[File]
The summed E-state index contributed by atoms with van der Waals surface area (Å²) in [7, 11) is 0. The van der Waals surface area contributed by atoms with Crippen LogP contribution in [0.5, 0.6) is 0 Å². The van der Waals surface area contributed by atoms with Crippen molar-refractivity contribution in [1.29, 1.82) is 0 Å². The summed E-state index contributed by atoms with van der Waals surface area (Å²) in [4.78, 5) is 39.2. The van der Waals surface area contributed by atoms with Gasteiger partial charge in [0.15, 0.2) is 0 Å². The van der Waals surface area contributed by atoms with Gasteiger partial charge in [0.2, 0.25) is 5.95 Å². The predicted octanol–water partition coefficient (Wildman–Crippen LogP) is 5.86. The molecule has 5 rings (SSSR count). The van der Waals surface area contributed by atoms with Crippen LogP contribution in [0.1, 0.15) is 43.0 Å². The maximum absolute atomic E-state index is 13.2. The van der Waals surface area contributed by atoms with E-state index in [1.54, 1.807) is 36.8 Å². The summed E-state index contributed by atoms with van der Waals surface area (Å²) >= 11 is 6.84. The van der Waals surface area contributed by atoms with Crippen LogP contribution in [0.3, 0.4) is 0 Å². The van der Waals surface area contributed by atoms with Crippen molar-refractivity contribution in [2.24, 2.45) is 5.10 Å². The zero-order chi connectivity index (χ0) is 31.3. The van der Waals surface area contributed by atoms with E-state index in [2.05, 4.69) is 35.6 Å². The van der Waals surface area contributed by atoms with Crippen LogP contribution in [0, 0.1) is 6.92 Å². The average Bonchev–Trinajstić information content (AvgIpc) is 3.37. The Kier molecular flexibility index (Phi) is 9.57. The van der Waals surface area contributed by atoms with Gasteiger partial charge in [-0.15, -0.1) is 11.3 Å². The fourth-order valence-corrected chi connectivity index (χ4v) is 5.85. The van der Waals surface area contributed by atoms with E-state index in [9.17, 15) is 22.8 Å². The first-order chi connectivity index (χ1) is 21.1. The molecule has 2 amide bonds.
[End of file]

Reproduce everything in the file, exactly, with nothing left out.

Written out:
The summed E-state index contributed by atoms with van der Waals surface area (Å²) in [7, 11) is 0. The van der Waals surface area contributed by atoms with Crippen LogP contribution in [0.5, 0.6) is 0 Å². The van der Waals surface area contributed by atoms with Crippen molar-refractivity contribution in [1.29, 1.82) is 0 Å². The summed E-state index contributed by atoms with van der Waals surface area (Å²) in [4.78, 5) is 39.2. The van der Waals surface area contributed by atoms with Gasteiger partial charge in [0.15, 0.2) is 0 Å². The van der Waals surface area contributed by atoms with Gasteiger partial charge in [0.2, 0.25) is 5.95 Å². The predicted octanol–water partition coefficient (Wildman–Crippen LogP) is 5.86. The molecule has 5 rings (SSSR count). The van der Waals surface area contributed by atoms with Crippen LogP contribution in [0.1, 0.15) is 43.0 Å². The maximum absolute atomic E-state index is 13.2. The van der Waals surface area contributed by atoms with E-state index in [1.54, 1.807) is 36.8 Å². The summed E-state index contributed by atoms with van der Waals surface area (Å²) >= 11 is 6.84. The van der Waals surface area contributed by atoms with Crippen LogP contribution in [0.3, 0.4) is 0 Å². The van der Waals surface area contributed by atoms with Crippen molar-refractivity contribution in [2.24, 2.45) is 5.10 Å². The zero-order chi connectivity index (χ0) is 31.3. The van der Waals surface area contributed by atoms with E-state index in [2.05, 4.69) is 35.6 Å². The van der Waals surface area contributed by atoms with Crippen LogP contribution in [0, 0.1) is 6.92 Å². The average Bonchev–Trinajstić information content (AvgIpc) is 3.37. The Kier molecular flexibility index (Phi) is 9.57. The van der Waals surface area contributed by atoms with Gasteiger partial charge in [-0.15, -0.1) is 11.3 Å². The fourth-order valence-corrected chi connectivity index (χ4v) is 5.85. The van der Waals surface area contributed by atoms with E-state index in [9.17, 15) is 22.8 Å². The first-order chi connectivity index (χ1) is 21.1. The molecule has 2 amide bonds.